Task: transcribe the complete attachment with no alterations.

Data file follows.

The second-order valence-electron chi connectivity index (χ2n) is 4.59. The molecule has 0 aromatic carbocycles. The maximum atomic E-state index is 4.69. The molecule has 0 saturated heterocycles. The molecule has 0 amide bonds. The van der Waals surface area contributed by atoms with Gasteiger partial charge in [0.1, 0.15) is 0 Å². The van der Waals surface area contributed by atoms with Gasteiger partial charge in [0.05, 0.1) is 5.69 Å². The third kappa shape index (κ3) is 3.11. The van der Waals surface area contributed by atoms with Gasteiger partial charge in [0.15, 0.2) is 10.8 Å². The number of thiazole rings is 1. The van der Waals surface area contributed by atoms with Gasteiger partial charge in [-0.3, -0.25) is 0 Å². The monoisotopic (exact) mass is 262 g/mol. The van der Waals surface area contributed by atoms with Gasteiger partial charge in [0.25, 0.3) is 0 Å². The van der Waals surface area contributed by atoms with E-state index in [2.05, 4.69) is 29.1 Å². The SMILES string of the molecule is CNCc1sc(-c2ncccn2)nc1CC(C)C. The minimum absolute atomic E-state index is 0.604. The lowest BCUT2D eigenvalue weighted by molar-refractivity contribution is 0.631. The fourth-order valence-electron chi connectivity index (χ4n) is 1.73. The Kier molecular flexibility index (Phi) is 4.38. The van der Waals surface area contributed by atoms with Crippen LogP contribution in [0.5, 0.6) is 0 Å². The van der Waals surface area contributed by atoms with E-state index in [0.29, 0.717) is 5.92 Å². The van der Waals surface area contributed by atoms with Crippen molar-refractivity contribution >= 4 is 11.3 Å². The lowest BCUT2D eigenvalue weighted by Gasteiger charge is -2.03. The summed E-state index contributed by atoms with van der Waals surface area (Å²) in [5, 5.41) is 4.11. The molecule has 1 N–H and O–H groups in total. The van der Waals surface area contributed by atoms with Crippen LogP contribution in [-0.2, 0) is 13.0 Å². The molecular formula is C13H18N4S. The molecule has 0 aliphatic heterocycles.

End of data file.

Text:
The second-order valence-electron chi connectivity index (χ2n) is 4.59. The molecule has 0 aromatic carbocycles. The maximum atomic E-state index is 4.69. The molecule has 0 saturated heterocycles. The molecule has 0 amide bonds. The van der Waals surface area contributed by atoms with Gasteiger partial charge in [0.1, 0.15) is 0 Å². The van der Waals surface area contributed by atoms with Gasteiger partial charge in [0.05, 0.1) is 5.69 Å². The third kappa shape index (κ3) is 3.11. The van der Waals surface area contributed by atoms with Gasteiger partial charge in [0.15, 0.2) is 10.8 Å². The number of thiazole rings is 1. The van der Waals surface area contributed by atoms with Gasteiger partial charge in [-0.3, -0.25) is 0 Å². The monoisotopic (exact) mass is 262 g/mol. The van der Waals surface area contributed by atoms with Gasteiger partial charge in [0.25, 0.3) is 0 Å². The van der Waals surface area contributed by atoms with E-state index in [2.05, 4.69) is 29.1 Å². The SMILES string of the molecule is CNCc1sc(-c2ncccn2)nc1CC(C)C. The minimum absolute atomic E-state index is 0.604. The lowest BCUT2D eigenvalue weighted by molar-refractivity contribution is 0.631. The fourth-order valence-electron chi connectivity index (χ4n) is 1.73. The Kier molecular flexibility index (Phi) is 4.38. The van der Waals surface area contributed by atoms with Crippen LogP contribution in [0.5, 0.6) is 0 Å². The van der Waals surface area contributed by atoms with E-state index in [0.29, 0.717) is 5.92 Å². The van der Waals surface area contributed by atoms with Crippen molar-refractivity contribution >= 4 is 11.3 Å². The lowest BCUT2D eigenvalue weighted by Gasteiger charge is -2.03. The summed E-state index contributed by atoms with van der Waals surface area (Å²) in [5, 5.41) is 4.11. The molecule has 1 N–H and O–H groups in total. The van der Waals surface area contributed by atoms with Crippen LogP contribution in [-0.2, 0) is 13.0 Å². The molecular formula is C13H18N4S. The molecule has 0 aliphatic heterocycles.